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Date: -- (:)
From: Jon Harrop <jon@f...>
Subject: MicMatch

I just stumbled upon this Wiki page discussing MicMatch:

  http://ocaml.pbwiki.com/Micmatch

and noted that the implementation of views disables exhaustiveness checking. I 
think it is worth keeping the static checking of view patterns.

So MicMatch uses definitions like:

  type 'a lazy_list = Empty | Cons of 'a * 'a lazy_list lazy_t

  let view Empty = fun l -> Lazy.force l = Empty
  let view Cons = fun l -> match Lazy.force l with Cons x -> Some x

  match ll with
      %Empty -> ...
    | %Cons (x, %Empty) -> ...
    | %Cons (x1, %Cons (x2, %Empty)) -> ...
    | _ -> ...

where F# would use:

  let (|PEmpty|PCons|) l =
    match Lazy.force l with
    | Empty -> PEmpty
    | Cons(h, t) -> PCons(h, t)

This basically defines a new sum type and every time a view pattern is 
encountered, it is converted using this function into the new sum type and 
then matched over. This means you cannot mix view and non-view patterns in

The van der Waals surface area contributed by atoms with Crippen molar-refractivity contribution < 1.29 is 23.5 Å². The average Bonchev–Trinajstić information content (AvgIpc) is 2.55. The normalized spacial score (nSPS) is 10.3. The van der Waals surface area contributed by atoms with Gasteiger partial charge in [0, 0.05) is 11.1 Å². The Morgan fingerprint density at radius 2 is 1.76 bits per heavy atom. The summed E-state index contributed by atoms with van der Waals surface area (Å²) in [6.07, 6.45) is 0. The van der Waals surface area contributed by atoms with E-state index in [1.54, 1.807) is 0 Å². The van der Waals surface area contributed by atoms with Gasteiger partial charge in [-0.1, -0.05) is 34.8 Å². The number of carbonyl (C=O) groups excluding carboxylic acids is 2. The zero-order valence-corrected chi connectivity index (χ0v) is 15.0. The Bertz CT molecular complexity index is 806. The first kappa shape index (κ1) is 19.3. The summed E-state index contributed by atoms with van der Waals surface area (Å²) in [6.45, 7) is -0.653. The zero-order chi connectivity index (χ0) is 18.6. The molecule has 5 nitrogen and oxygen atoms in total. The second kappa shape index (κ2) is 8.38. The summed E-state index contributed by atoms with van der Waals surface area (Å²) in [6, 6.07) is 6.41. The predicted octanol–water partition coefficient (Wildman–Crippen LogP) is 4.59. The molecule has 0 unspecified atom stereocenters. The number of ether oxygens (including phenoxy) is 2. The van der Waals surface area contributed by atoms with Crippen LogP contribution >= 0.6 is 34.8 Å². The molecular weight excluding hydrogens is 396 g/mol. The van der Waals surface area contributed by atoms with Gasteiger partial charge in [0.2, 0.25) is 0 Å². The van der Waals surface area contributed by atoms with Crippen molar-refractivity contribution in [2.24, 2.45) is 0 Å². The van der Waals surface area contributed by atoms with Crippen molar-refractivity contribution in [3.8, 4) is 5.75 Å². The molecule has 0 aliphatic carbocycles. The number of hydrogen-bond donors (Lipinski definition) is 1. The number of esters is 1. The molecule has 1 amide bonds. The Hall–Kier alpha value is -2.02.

the same match but you do get to keep exhaustiveness checking.

Having said all of that, the only application of F#-style views in OCaml that 
I can think of is simply matching lazy values, which could be implemented 
more easily and with no syntactic overhead.

There are other applications that MicMatch might not cater for. Specifically, 
factoring patterns and parameterizing patterns over values. For example, you 
might want an active pattern than handles commutativity:

  Commute(p1, p2)  =>  p1, p2 | p2, p1

-- 
Dr Jon D Harrop, Flying Frog Consultancy Ltd.
http://www.ffconsultancy.com/products/?e